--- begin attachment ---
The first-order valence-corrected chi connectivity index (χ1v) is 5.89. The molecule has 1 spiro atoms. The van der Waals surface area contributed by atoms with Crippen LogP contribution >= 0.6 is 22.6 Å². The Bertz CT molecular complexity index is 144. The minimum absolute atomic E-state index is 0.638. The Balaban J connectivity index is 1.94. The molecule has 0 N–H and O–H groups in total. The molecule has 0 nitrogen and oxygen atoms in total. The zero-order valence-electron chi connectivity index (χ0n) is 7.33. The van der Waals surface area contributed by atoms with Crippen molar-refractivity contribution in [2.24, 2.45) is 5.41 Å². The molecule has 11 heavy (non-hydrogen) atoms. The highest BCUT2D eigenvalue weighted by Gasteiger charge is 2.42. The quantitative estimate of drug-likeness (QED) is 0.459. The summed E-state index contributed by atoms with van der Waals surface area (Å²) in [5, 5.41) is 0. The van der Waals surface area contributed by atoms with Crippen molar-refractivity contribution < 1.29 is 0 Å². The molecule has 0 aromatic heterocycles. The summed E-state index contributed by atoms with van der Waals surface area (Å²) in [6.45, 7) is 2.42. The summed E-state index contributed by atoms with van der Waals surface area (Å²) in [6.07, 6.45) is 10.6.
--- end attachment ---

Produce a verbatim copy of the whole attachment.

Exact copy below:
The first-order valence-corrected chi connectivity index (χ1v) is 5.89. The molecule has 1 spiro atoms. The van der Waals surface area contributed by atoms with Crippen LogP contribution >= 0.6 is 22.6 Å². The Bertz CT molecular complexity index is 144. The minimum absolute atomic E-state index is 0.638. The Balaban J connectivity index is 1.94. The molecule has 0 N–H and O–H groups in total. The molecule has 0 nitrogen and oxygen atoms in total. The zero-order valence-electron chi connectivity index (χ0n) is 7.33. The van der Waals surface area contributed by atoms with Crippen molar-refractivity contribution in [2.24, 2.45) is 5.41 Å². The molecule has 11 heavy (non-hydrogen) atoms. The highest BCUT2D eigenvalue weighted by Gasteiger charge is 2.42. The quantitative estimate of drug-likeness (QED) is 0.459. The summed E-state index contributed by atoms with van der Waals surface area (Å²) in [5, 5.41) is 0. The van der Waals surface area contributed by atoms with Crippen molar-refractivity contribution < 1.29 is 0 Å². The molecule has 0 aromatic heterocycles. The summed E-state index contributed by atoms with van der Waals surface area (Å²) in [6.45, 7) is 2.42. The summed E-state index contributed by atoms with van der Waals surface area (Å²) in [6.07, 6.45) is 10.6.